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The Rev. Dr. Tim Boggess The Rev. Dr. Timothy T. Boggess
The Rev. Tim Boggess is pastor of Northwest Presbyterian Church in Atlanta, GA.

Member of:

Presbyterian Church (USA)

Representative of:

Northwest Presbyterian Church, Atlanta, GA


Skills and Gills

1 Kings 2:10-12, 3:3-14

12th Sunday after Pentecost - Year B

August 16, 2015

It was, and perhaps still is, the most perfect prayer I have ever heard. And it came out of the mouth of a six year-old boy. His mother told me about it soon after it happened. They were at a local swimming pool and her son was standing at the deep end, his toes curled over the edge. Still unsure of himself in the water, he stood there for what seemed to her like a very long time. Hesitating. Meditating. Palpitating. And just when it seemed that he was going to back away from the edge, he looked up to the sky, put his hands together, and said: "O Lord, give me skills or GIVE ME GILLS!" And he jumped.

Give me skills or give me gills. That pretty much covers all the bases, doesn't it? O Lord, give me what I need to overcome what I'm facing; but if you won't do that, give me what I need to endure it. Give me skills or give me gills.

I have kept that prayer handy over these years, and it's surprising how often I have used it. But maybe it shouldn't be. In his book Hustling God, Craig Barnes, now the new president of Princeton Theological Seminary, wrote this about the Christian life: "...your calling is not primarily to accomplish something, but to serve God who will always lead you to places where you are in way over your head."[i] Barnes is reminding us that God has a habit of tossing us into the "deep end" of life. O Lord, give me skills or give me gills.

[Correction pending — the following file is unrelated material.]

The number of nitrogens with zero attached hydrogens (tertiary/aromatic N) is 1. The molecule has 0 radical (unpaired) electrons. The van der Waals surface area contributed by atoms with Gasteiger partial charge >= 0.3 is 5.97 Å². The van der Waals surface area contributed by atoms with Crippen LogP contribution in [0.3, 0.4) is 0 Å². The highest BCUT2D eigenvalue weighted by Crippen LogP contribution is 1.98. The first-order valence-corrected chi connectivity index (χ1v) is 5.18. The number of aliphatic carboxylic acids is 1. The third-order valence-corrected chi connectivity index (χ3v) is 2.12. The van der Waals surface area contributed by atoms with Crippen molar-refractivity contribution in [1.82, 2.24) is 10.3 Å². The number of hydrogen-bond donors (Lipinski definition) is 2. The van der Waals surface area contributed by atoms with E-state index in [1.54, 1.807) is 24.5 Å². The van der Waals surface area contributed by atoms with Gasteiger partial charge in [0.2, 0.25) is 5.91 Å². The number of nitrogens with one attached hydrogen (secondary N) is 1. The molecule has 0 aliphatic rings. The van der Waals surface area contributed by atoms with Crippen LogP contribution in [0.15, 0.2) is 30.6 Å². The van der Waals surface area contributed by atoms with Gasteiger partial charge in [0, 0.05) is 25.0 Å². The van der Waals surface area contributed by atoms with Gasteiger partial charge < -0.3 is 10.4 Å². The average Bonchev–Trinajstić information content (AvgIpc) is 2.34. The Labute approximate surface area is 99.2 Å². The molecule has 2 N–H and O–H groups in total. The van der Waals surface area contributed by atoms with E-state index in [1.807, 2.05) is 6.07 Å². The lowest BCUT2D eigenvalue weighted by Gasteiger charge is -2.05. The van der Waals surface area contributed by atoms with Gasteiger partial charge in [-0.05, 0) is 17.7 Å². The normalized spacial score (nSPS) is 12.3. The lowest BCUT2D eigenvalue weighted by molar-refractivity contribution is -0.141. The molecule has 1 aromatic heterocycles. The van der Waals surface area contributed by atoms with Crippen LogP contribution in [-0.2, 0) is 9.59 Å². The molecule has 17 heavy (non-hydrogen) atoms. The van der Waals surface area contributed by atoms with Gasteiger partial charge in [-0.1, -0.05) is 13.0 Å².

Our reading from Second Kings finds Solomon in way over his head. His father is dead. He is now the head of his family. He is grieving. He is afraid. He is carrying a heavy load. He's no longer swimming in the safety of the shallow end of his childhood. With one swift toss, Solomon is headed into the deep end of adulthood.

And what a deep end it was! It isn't just the loss of his father that Solomon is forced to confront. It is who his father was. His father was David, the great king of Israel, the slayer of Goliath, the liberator from the Philistines, the original Raider of the Lost Ark, the unifier of the tribes, the master musician and wordsmith, the "man after God's own heart." So with David's death, Solomon not only took his place at the head of his own family; but he was now the head of the kingdom as well. Ready or not. And it was clear that Solomon was not ready.

But he should have been, right? I mean, for years, Solomon had known that this day would come. His whole life was a preparation for the day that he would become king. And yet when the day does come, Solomon seems totally unprepared for it.